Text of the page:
Linux is not Red Hat
By ColmSmyth on Nov 18, 2004
Communication is, well, tricky, especially when hard core open-source and business folks are talking to each other. That's why I'm tentative in what I say about the Newsforge article Linux is not Red Hat.
The reason is, I agree with a fair bit of what the author says - but I also see why he's wrong in his interpretation of Jonathan and Scott's comments.
The author, Jem Matzan, clearly has well above average knowledge of open-source projects and products based on Linux, and also non-Linux open-source operating systems like OpenBSD. But the problem is not that someone (such as a well-informed open-source commentator, or for that matter almost any UNIX developer or system administrator) who is in touch with open-source knows that Linux is not Red Hat (and vice-versa). That's a given.
The problem is that companies who look for a well-supported operating system to run their business are not going to use freshmeat.net or the Linux Online list of distributions to find some code to run. They are going to look to a leading vendor. And right now, Red Hat is the company most closely identified with Linux, not any of the other admirable distros he mentions such as Debian, Gentoo, or Slackware. Not even Suse, which is beginning to become more important (and whose Linux Enterprise Desktop is used as the base of Sun's Linux-based Java Desktop System) comes close in terms of recognition among large businesses. Or for that matter, commercial developers, or folks looking for Linux skills certification. In that sense, Red Hat is Linux, and in the sense that some Linux technologies such as RPMs carry the Red Hat brand. And it is in that sense that there is some work to do before the Linux "brand" and the stamp of "Linux-ness" can really be applied to non-RH distributions. Aside: the ongoing efforts of United Linux, standards like Linux Standard Base, and other initiatives have some way to go before they are a large enough target (in terms of completeness, broad support from open-source stakeholders, and recognition from businesses).
The only place where I would highlight that Jem is 100% mistaken is where he gives some different projects the same weight; while an open-source hacker may have respect for the code or say the "potential" of free distributions like Fedora, and praise them for being in some respects more "leading edge" relative to some more stable Linux distribution, it is not correct, either technically or from a support perspective, to compare a product like Solaris 10 and a project like Fedora in terms of value simply because they are both free. The difference is one of quality, reliability and, of course, support for businesses who can't afford to walk the tightrope of an operating system without a major company standing over it. And Sun is widely recognised for the significant innovative capabilities in Solaris 10, which Jem acknowledges at different points.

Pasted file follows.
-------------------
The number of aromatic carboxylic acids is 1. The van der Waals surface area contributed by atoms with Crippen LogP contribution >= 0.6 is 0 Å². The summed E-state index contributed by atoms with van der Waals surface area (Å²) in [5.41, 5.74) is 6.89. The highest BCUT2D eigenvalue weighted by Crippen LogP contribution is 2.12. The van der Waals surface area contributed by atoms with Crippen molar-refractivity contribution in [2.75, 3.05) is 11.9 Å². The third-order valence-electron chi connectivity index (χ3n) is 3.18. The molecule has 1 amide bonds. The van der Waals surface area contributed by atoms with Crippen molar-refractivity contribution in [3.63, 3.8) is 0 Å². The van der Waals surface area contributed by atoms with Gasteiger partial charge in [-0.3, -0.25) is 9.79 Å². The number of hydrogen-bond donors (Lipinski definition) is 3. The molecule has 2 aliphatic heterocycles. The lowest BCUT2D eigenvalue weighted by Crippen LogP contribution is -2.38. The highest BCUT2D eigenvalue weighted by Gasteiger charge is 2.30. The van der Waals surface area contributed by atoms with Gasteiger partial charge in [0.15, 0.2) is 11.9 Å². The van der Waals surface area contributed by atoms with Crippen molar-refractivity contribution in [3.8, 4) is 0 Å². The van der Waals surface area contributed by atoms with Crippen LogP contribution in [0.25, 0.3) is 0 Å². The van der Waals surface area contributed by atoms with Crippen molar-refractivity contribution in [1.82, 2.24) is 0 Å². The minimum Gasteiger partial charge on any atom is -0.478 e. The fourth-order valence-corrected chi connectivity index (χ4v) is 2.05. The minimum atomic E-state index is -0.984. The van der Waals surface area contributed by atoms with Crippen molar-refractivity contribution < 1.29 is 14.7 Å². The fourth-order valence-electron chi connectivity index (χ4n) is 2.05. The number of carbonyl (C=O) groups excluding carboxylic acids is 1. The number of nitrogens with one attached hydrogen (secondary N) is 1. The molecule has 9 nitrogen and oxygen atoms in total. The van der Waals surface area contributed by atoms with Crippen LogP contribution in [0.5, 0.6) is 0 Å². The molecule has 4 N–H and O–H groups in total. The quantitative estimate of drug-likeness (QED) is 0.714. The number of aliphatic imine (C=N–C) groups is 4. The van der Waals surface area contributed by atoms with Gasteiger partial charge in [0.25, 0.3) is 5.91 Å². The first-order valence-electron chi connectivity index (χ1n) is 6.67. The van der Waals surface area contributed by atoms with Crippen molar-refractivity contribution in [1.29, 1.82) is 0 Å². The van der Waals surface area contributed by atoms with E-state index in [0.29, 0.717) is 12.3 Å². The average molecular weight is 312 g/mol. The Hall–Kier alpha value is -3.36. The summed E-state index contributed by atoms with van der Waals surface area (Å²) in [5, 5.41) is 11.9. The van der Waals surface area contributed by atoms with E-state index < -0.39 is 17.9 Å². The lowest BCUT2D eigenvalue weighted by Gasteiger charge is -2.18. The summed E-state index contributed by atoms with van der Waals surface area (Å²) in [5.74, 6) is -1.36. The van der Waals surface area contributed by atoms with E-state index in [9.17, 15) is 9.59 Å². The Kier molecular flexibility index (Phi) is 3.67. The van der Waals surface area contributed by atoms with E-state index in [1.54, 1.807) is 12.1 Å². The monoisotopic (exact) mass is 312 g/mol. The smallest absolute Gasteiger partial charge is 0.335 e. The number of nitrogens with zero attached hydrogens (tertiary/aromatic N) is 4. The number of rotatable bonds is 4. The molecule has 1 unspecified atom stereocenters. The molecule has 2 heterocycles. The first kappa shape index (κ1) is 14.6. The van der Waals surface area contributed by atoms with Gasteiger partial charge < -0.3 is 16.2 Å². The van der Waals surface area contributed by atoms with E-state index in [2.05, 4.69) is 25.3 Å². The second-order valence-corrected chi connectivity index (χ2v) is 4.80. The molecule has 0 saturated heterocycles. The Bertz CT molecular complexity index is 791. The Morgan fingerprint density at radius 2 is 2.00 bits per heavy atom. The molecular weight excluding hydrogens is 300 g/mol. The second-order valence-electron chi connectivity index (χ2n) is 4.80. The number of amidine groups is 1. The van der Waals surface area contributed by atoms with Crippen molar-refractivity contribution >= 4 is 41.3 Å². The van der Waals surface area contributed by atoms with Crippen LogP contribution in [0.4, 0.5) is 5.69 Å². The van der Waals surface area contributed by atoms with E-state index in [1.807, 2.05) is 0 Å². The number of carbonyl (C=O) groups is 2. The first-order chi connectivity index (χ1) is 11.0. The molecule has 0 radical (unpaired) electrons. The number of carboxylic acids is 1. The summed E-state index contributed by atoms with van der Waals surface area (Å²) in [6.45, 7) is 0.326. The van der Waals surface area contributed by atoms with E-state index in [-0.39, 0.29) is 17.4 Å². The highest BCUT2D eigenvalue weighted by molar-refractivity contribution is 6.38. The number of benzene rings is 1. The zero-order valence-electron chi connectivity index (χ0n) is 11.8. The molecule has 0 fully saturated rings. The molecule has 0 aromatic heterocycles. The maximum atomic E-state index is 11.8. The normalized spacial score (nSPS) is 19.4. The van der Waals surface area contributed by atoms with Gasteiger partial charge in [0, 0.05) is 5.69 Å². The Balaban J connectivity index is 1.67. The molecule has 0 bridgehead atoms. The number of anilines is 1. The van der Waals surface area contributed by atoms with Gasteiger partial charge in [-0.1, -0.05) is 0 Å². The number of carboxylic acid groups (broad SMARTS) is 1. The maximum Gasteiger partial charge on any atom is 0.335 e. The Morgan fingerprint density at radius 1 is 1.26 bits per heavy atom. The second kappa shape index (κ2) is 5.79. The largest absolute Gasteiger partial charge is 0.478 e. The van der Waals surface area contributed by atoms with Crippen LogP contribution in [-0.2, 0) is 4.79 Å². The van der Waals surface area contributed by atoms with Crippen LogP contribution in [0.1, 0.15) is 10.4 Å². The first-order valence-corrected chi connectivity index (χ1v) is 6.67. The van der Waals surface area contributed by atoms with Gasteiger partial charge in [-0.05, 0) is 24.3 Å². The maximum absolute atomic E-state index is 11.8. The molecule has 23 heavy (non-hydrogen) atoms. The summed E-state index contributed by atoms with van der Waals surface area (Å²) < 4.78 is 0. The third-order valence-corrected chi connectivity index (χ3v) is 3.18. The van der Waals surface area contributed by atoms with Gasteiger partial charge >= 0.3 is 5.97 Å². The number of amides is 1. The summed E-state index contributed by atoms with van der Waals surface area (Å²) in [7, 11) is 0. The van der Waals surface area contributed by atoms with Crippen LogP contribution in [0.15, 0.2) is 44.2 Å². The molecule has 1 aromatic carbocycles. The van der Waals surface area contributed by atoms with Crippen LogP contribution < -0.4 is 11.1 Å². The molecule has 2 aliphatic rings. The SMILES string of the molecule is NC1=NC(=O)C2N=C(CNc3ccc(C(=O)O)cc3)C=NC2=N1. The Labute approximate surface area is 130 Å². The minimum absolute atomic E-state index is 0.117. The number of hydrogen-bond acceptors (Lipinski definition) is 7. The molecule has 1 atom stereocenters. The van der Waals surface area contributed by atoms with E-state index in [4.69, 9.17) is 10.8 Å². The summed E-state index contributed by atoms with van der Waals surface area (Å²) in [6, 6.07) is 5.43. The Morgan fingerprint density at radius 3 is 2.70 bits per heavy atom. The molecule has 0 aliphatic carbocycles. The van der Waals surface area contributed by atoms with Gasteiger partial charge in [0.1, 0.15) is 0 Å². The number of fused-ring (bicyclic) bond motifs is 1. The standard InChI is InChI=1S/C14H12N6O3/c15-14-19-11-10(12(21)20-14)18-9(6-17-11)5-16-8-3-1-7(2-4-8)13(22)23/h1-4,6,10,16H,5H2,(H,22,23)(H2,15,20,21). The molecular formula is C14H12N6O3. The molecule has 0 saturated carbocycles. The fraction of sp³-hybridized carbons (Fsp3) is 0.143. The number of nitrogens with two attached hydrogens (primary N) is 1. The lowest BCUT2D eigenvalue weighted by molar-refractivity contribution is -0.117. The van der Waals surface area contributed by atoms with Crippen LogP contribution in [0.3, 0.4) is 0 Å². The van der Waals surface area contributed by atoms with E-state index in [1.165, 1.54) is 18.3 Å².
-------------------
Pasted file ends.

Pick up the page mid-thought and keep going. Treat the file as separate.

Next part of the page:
It's clear that Sun is mis-understood by some folks working with open-source even though Sun is, balls to bones, a company built on the philosophy and ethic of open-source; it's also clear that Sun's focus on open standards as a mechanism for replaceability is not always valued by some open-source folks (even though we all take for granted the ability to plug a monitor cable from one desktop into another). But I think the most important part of Jem's article is the fact that he had the opportunity to have a conversation, however brief, with Scott and Jonathan. That's another step on the road to better communication, which is where this blog entry came in.